Naturally, elements like text size can be easily changed – taking full advantage of the generous display and proving invaluable to anyone hard of sight.
Dig a little deeper and you can change how many lines of preview text accompany each email, choose whether your title line shows either the sender or subject and tweak handy settings like ring volume.
Another unquestionable highlight that can be toggled in the settings menu is split screen mode. On by default, the mode allows for a split screen view when you flip your Note II into landscape orientation.
On the left side are all your messages, while on the right, a message’s body copy.
In addition to being incredibly useful, the view really maximises what you get from the 5.5-inch HD Super AMOLED display.
What good is all this technology if the set-up screen confuses you and you never open the app again?
Luckily, despite mail clients’ nasty reputations for being laborious to set up in general, Samsung makes its app a doddle.
Open up the application and you’re immediately prompted to enter an email address and password. Provided you’re using a popular mail service such as those mentioned earlier (Gmail, MSN Live mail, Mail for Exchange or Yahoo Mail to name a few), the Note II will set everything up automatically.
It’s worth noting, if setting up your Note II’s Samsung Mail app up with the same Gmail account your native Gmail app is synced to, it would be worth disabling email in the native Gmail application so you avoid two notifications for every email. Which, after a very short while, becomes very annoying indeed!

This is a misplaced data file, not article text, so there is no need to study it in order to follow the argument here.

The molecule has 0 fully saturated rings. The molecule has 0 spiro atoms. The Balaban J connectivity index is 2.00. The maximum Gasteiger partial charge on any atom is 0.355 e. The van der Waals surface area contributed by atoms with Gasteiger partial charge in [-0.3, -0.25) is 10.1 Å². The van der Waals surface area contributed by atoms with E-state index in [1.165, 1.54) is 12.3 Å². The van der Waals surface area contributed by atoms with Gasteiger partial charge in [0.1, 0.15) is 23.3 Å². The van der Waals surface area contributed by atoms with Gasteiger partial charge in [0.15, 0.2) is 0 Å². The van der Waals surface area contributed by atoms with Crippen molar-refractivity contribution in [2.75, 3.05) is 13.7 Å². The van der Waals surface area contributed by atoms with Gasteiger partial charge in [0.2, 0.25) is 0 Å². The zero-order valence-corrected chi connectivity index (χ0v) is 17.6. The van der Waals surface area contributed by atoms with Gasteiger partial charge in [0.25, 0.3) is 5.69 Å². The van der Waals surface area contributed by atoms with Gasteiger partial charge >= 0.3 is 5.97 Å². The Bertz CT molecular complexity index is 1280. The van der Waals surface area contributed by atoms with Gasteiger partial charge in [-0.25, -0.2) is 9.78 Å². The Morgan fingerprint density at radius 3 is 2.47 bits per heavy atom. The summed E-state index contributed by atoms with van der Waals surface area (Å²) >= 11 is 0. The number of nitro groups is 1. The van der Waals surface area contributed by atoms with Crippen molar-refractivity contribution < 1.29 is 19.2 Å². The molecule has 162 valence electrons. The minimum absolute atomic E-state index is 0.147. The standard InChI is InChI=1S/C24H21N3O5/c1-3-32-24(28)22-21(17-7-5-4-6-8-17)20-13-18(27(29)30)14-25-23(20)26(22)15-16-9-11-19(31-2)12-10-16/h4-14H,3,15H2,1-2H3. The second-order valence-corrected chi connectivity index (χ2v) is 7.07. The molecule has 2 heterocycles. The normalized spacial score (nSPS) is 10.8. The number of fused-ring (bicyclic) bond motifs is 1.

How? Open up your Note II’s settings, scroll down to the ‘Accounts’ section and tap ‘Google’. Here you can uncheck the checkbox next to Gmail to stop you emails doubling up.
If you’re using Google Apps for work, then set up is a little bit different.
You’ll need to enter your email address and password, then tap manual settings when you start up the client for the first time and you’ll be prompted to select your mail type. Choose IMAP. The next screen will require you enter a couple of fields.
Under username, enter your email address. Your password should be your corresponding password, and the IMAP server address will be “imap.gmail.com”.
Change the Security type to “SSL (Accept all certificates)” and press done.
Finally, you’ll be prompted to enter your outgoing mail settings. Make sure your username is the same email address as that entered prior and the password corresponds. Under the field SMTP server, input “smtp.gmail.com”, and once again, change the Security type to “SSL (Accept all certificates)” and press done.
If you have a service provider not mentioned, they will be able to provide you with the details to manually set-up your mail account with your Note II.
The process will be no more complicated that that outlined above, and as we’ve made pretty clear, the perks of using the stock app are abundant.
So whether it’s the smart Motion features, Air View, split screen viewing or the Note II’s ability to display a unified inbox, hopefully this guide has helped you better understand your Note II’s mail client and give you everything you need to.